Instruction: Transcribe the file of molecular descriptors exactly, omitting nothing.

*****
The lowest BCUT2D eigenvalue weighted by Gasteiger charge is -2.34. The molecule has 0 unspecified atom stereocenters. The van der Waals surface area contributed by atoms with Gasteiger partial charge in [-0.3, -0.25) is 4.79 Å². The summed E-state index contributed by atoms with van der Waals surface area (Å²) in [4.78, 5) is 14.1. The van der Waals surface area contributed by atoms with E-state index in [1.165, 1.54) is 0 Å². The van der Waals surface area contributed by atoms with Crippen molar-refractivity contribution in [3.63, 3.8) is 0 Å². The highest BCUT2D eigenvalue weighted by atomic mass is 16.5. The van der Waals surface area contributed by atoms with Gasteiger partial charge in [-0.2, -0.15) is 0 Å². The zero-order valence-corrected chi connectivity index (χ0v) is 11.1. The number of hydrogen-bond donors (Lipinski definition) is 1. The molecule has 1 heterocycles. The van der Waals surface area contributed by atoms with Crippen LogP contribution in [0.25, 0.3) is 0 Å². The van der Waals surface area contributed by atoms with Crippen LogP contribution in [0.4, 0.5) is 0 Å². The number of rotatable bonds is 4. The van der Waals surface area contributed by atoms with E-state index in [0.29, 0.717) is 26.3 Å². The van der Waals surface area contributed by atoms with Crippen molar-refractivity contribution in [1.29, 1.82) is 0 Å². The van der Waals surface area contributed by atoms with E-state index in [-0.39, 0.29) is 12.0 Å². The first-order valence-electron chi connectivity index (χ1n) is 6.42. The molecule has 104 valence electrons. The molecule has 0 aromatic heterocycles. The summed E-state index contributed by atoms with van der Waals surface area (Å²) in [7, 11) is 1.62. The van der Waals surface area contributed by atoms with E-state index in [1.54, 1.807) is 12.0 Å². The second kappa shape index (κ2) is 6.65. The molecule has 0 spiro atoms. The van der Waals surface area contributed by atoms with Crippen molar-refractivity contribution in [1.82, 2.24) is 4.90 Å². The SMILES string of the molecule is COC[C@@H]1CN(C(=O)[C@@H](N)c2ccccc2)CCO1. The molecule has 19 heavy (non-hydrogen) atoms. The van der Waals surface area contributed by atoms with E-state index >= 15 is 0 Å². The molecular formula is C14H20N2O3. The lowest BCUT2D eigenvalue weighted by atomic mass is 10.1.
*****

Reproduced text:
The lowest BCUT2D eigenvalue weighted by Gasteiger charge is -2.34. The molecule has 0 unspecified atom stereocenters. The van der Waals surface area contributed by atoms with Gasteiger partial charge in [-0.3, -0.25) is 4.79 Å². The summed E-state index contributed by atoms with van der Waals surface area (Å²) in [4.78, 5) is 14.1. The van der Waals surface area contributed by atoms with E-state index in [1.165, 1.54) is 0 Å². The van der Waals surface area contributed by atoms with Crippen molar-refractivity contribution in [3.63, 3.8) is 0 Å². The highest BCUT2D eigenvalue weighted by atomic mass is 16.5. The van der Waals surface area contributed by atoms with Gasteiger partial charge in [-0.2, -0.15) is 0 Å². The zero-order valence-corrected chi connectivity index (χ0v) is 11.1. The number of hydrogen-bond donors (Lipinski definition) is 1. The molecule has 1 heterocycles. The van der Waals surface area contributed by atoms with Crippen LogP contribution in [0.25, 0.3) is 0 Å². The van der Waals surface area contributed by atoms with Crippen LogP contribution in [0.4, 0.5) is 0 Å². The number of rotatable bonds is 4. The van der Waals surface area contributed by atoms with E-state index in [0.29, 0.717) is 26.3 Å². The van der Waals surface area contributed by atoms with Crippen molar-refractivity contribution in [1.29, 1.82) is 0 Å². The van der Waals surface area contributed by atoms with E-state index in [-0.39, 0.29) is 12.0 Å². The first-order valence-electron chi connectivity index (χ1n) is 6.42. The molecule has 104 valence electrons. The molecule has 0 aromatic heterocycles. The summed E-state index contributed by atoms with van der Waals surface area (Å²) in [7, 11) is 1.62. The van der Waals surface area contributed by atoms with E-state index in [1.54, 1.807) is 12.0 Å². The second kappa shape index (κ2) is 6.65. The molecule has 0 spiro atoms. The van der Waals surface area contributed by atoms with Crippen molar-refractivity contribution in [1.82, 2.24) is 4.90 Å². The SMILES string of the molecule is COC[C@@H]1CN(C(=O)[C@@H](N)c2ccccc2)CCO1. The molecule has 19 heavy (non-hydrogen) atoms. The van der Waals surface area contributed by atoms with E-state index >= 15 is 0 Å². The molecular formula is C14H20N2O3. The lowest BCUT2D eigenvalue weighted by atomic mass is 10.1.